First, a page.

EXCLUSIVE: CAA has signed director Alejandro Monteverde. This comes as his latest film Little Boy got a lot of attention when it was shopped last week for distribution. I’m told there are three distributors that have made …
EXCLUSIVE: The recently completed Toronto International Film Festival will be memorable for its slate of good films and distribution deals, but also for the slew of new filmmakers that signed with Hollywood agencies. CAA just signed Brazilian helmer Rene Sampaio, whose directorial debut Brazilian Western made its …
Producer Hedda Muskat claims that CAA and Ashton Kutcher’s production company deceived her and pushed her out as Co-Executive Producer on a reality series about the DMV. Claiming breach of fiduciary duty, negligence, and promissory fraud in the complaint filed today in L.A. Superior Court (read it here), the Emmy-winning producer is seeking more than $12 million in damages plus other costs from the agency, Kutcher’s Katalyst Media and company co-owner Jason Goldberg. And she’s very clear about what the fallout from the now scrapped series cost her. “Katalyst’s reckless conduct and CAA’s failure to properly represent or protect Plaintiff has had the ultimate consequence of obliterating Plaintiff’s career in the entertainment industry and her reputation as a producer,” says the 16-page lawsuit. Katalyst sued the state agency for $1.4 million in August 2012 after the DMV pulled out of the proposed TRuTV series. After counterclaims and other legal actions, the parties settled the case earlier this year for $450,000. Some of that money, among other damages, is due to her, says Muskat. A producer on America’s Got Talent and A Current Affair among others, Muskat signed with CAA in April of 2009, according to Friday’s filing.
CAA this morning announced six promotions to either agent or executive. We were prepared to honor the agency’s ask for an embargo on a wide release, but an attention-starved douche at another outlet jumped that so here it is. …
The sales market at the Toronto Film Festival was the healthiest and most vigorous that I can remember, certainly since that barren year when the prestige film bubble burst and the sole festival sale was the Tom Ford-directed A Single Man. During the first five days at least of this Toronto, there was deal action going into the wee hours of the morning. One quality, crowd-pleasing acquisition title after another un-spooled each night and then distributors were left trying to restrain themselves from going past their sober revenue projections as they tried to fill holes in 2014 slates.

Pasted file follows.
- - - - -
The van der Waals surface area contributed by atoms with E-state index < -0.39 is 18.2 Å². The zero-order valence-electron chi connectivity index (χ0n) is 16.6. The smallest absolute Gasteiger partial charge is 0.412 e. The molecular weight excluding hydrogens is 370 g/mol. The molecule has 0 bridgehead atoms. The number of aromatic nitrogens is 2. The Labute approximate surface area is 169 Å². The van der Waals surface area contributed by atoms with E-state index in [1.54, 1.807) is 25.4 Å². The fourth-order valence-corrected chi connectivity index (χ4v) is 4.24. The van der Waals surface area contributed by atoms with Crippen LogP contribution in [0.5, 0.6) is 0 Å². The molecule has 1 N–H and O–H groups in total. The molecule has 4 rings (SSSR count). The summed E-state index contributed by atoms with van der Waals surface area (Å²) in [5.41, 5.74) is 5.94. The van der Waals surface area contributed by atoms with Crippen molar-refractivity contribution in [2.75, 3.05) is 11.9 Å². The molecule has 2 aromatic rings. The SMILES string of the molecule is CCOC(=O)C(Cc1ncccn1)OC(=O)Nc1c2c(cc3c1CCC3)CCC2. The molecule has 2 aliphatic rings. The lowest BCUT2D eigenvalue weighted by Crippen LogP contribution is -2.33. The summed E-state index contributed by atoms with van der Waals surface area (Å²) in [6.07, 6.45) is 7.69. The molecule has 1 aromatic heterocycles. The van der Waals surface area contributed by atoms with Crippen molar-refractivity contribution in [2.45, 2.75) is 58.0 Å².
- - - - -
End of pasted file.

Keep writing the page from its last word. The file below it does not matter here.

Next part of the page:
At last count, around 28 Toronto films have sold in deals large and small, agents tell me. I thought the biggest challenge for sellers would be to get distributors to focus because of the inordinate amount of titles they launched into the Oscar race with lavish Toronto premieres. Instead, the biggest challenge for sellers, and buyers for that matter, was stamina. We are all getting older, and pretty much everyone was walking around like zombies after taking part Friday and Saturday in the fest’s biggest deals—Focus paying $7 million for world rights to the Jason Bateman-directed comedy Bad Words, and The Weinstein Company paying $7 million and $20 million in P&A for U.S. rights to the John Carney-directed Can A Song Save Your Life?
Dare I say that Toronto was the first seller’s market in as long as I can remember? I asked the top agents at the three most prolific deal making agencies if that was true. None of them were cocky enough to use the “S” word, but all three of them said they expect to clear their considerable inventories by the end of next week. Even if nothing got done until the time everyone but insomniacs are asleep.
Thomas Dekker Moves To Resolution; CAA Signs Brooke Burke-Charvet; ‘Graceland’ Director Ron Morales To APA
Actor Thomas Dekker (Terminator: The Sarah Connor Chronicles, Nightmare On Elm Street) has signed with Resolution. He previously was a client of WME. The 25-year-old most recently graced TV screens on The CW’s The Secret Circle and HBO’s Cinema Verite with James Gandolfini. His indie film streak of late includes Gregg Araki’s Kaboom, Catherine Hardwick’s Plush, and The White City. Dekker is also repped by The Schiff Co and Sloane, Offer, Weber & Dern.
Onetime Dancing With The Stars contestant-turned-DWTS co-host Brooke Burke-Charvet has signed with CAA. She’s going into her seventh season co-hosting the ABC show, which she won in season 7. Burke-Charvet continues to be managed by Bx2 Management and Del, Shaw, Moonves, Tanaka, Finkelstein & Lezcano.
EXCLUSIVE: Zooey Deschanel is making a major representation change. The New Girl star has re-signed with CAA after a seven-month stint at UTA. Additionally, she has left long-time manager Sarah Jackson. For the time being, Deschanel is not taking in a new manager. “I worked with Zooey for over 17 years, and have the highest regard for her as an artist and a person,” Jackson said. “I’m very proud of the career she is currently enjoying and wish her the very best.” Jackson had been with Deschanel for her entire career to date, which has made the actress a TV star and indie darling and has earned her an Emmy and two Golden Globe nominations. Jackson’s Seven Summits continues to represent clients that include Homeland‘s Morena Baccarin, top-grossing comedian Russell Peters, Paula Malcomson, Tyler James Williams and Michael Urie.